Making a difference in the world sounds a bit daunting though, doesn’t it, so let’s start in our homes. If charity begins at home, then maybe making environmentally responsible choices can begin there, too.

In making good choices at home, there’s no better place to start than with cleaning. We all clean, at least occasionally, and what we choose to use makes a big difference. When we use natural ingredients – almost all of which are easily available in the grocery store – we help the environment, reduce our exposure to potentially harmful chemicals, and leave our homes smelling better. And these ingredients cost less than commercial cleaners, too.

Here are four essential ingredients.

Baking soda – is an all-purpose cleaner. It soaks up dirt and grease, removes stains, and deodorizes.

Lemon juice – is a natural disinfectant that cuts through grease and can remove perspiration stains. It is fresh smelling.

Salt – can be used as an abrasive. For tough jobs, use Kosher salt, which has thicker crystals.

Vinegar – is a powerful cleaner. It cuts through grease, disinfects, and deodorizes.

Other ingredients you may want to add to your shopping list include hydrogen peroxide, a disinfectant; essential oils like lavender, eucalyptus, and lemongrass which impart a lovely fragrance or tea tree oil which is a natural disinfectant (oils are strong so use them sparingly); cornstarch for soaking up spills; and olive oil or beeswax for polishing furniture.

Put “natural cleaning ingredients” into a search engine and you will discover many formulas for cleaning all sorts of household items from pots and pans to the bathroom sink, from clothing to hairbrushes. Here are a few sites to check out.

Green Cleaning Recipes from The Daily Green

25 DIY Green Cleaning Recipes from Apartment Therapy

Spring Cleaning from broccoli cupcake

We can clean our homes, keep ourselves healthier, and help the environment, all at the same time.

Linda Hetzer is an editor and author of books on home designcrafts, and foodand coauthor of Moving On: A Practical Guide to Downsizing the Family Home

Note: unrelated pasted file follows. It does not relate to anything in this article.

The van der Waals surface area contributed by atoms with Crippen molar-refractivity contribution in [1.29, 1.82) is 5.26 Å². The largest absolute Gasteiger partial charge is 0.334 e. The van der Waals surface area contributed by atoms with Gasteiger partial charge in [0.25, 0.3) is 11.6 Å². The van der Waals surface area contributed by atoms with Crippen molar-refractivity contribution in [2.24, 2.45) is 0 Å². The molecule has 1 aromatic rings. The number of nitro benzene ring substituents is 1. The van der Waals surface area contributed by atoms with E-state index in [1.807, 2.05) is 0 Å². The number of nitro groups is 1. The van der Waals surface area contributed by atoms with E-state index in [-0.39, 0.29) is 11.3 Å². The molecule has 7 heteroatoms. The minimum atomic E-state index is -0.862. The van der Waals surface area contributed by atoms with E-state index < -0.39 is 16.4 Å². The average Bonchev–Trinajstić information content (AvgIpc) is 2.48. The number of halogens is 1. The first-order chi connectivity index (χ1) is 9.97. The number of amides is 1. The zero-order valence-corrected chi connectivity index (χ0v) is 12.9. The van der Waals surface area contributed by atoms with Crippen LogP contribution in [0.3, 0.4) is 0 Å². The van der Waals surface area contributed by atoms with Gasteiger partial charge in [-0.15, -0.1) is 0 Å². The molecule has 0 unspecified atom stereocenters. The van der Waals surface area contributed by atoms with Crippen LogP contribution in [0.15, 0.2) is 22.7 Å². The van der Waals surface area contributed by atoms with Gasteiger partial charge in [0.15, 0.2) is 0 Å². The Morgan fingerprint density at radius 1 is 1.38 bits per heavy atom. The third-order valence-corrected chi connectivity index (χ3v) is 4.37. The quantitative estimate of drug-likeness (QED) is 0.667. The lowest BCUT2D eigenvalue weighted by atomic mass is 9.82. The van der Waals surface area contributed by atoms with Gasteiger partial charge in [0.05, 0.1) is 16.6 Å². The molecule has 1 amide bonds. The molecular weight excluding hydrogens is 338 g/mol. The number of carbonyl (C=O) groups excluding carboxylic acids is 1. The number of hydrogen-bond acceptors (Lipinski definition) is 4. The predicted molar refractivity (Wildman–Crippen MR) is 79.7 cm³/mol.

In Praise of Procrastination

mountaintop

Is there really anything good to say about procrastination?

We’ve written here so often about the need to do it NOW – whatever “it” is – to  start downsizing now, to make a decision about the clutter now, to be more organized now, that perhaps I’m posting this in the wrong place…

But before we dismiss procrastination as something that is to be avoided at all cost, let’s take a look at it from both sides.

We are all very familiar with the downside of procrastinating.

If you want to make an easy job seem mighty hard, just keep putting off doing it.

~ Olin Miller

Do not wait to strike till the iron is hot; but make it hot by striking.

~ W.B. Yeats

They always say time changes things, but you actually have to change them yourself.

~ Andy Warhol

Maybe, just maybe, it’s time to look at the upside of procrastinating.

A time to rest, to dream instead of do.

~ Sophie Fonanel

How we spend our days is, of course, how we spend our lives.

~ Annie Dillard

Why should I not sit, every morning of my life, on the hillside, looking into the shining world?

~ Mary Oliver

What can we gain from taking time away from the task at hand, from putting down the always present to-do list? We give ourselves an opportunity to rest, to dream, to look out on the hillside, to mark our days with thought and contemplation.

We can stop always having to do, and just be.

Linda Hetzer is an editor and author of books on home designcrafts, and foodand coauthor of Moving On: A Practical Guide to Downsizing the Family Home